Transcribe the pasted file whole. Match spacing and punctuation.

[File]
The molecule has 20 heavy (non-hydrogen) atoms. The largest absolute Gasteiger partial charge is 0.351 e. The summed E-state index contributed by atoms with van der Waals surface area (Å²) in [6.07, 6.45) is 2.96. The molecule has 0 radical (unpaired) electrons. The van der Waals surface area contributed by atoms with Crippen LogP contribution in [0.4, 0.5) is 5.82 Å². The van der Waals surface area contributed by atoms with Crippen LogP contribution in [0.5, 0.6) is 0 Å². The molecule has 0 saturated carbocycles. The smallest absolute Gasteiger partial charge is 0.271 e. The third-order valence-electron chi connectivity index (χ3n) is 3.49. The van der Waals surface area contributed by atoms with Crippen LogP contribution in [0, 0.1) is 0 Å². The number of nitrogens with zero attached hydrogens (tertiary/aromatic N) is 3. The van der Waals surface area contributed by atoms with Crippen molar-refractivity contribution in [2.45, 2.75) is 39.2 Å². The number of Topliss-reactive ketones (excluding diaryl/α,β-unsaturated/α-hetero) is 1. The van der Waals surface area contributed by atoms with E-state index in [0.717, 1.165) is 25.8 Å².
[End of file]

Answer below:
The molecule has 20 heavy (non-hydrogen) atoms. The largest absolute Gasteiger partial charge is 0.351 e. The summed E-state index contributed by atoms with van der Waals surface area (Å²) in [6.07, 6.45) is 2.96. The molecule has 0 radical (unpaired) electrons. The van der Waals surface area contributed by atoms with Crippen LogP contribution in [0.4, 0.5) is 5.82 Å². The van der Waals surface area contributed by atoms with Crippen LogP contribution in [0.5, 0.6) is 0 Å². The molecule has 0 saturated carbocycles. The smallest absolute Gasteiger partial charge is 0.271 e. The third-order valence-electron chi connectivity index (χ3n) is 3.49. The van der Waals surface area contributed by atoms with Crippen LogP contribution in [0, 0.1) is 0 Å². The number of nitrogens with zero attached hydrogens (tertiary/aromatic N) is 3. The van der Waals surface area contributed by atoms with Crippen molar-refractivity contribution in [2.45, 2.75) is 39.2 Å². The number of Topliss-reactive ketones (excluding diaryl/α,β-unsaturated/α-hetero) is 1. The van der Waals surface area contributed by atoms with E-state index in [0.717, 1.165) is 25.8 Å².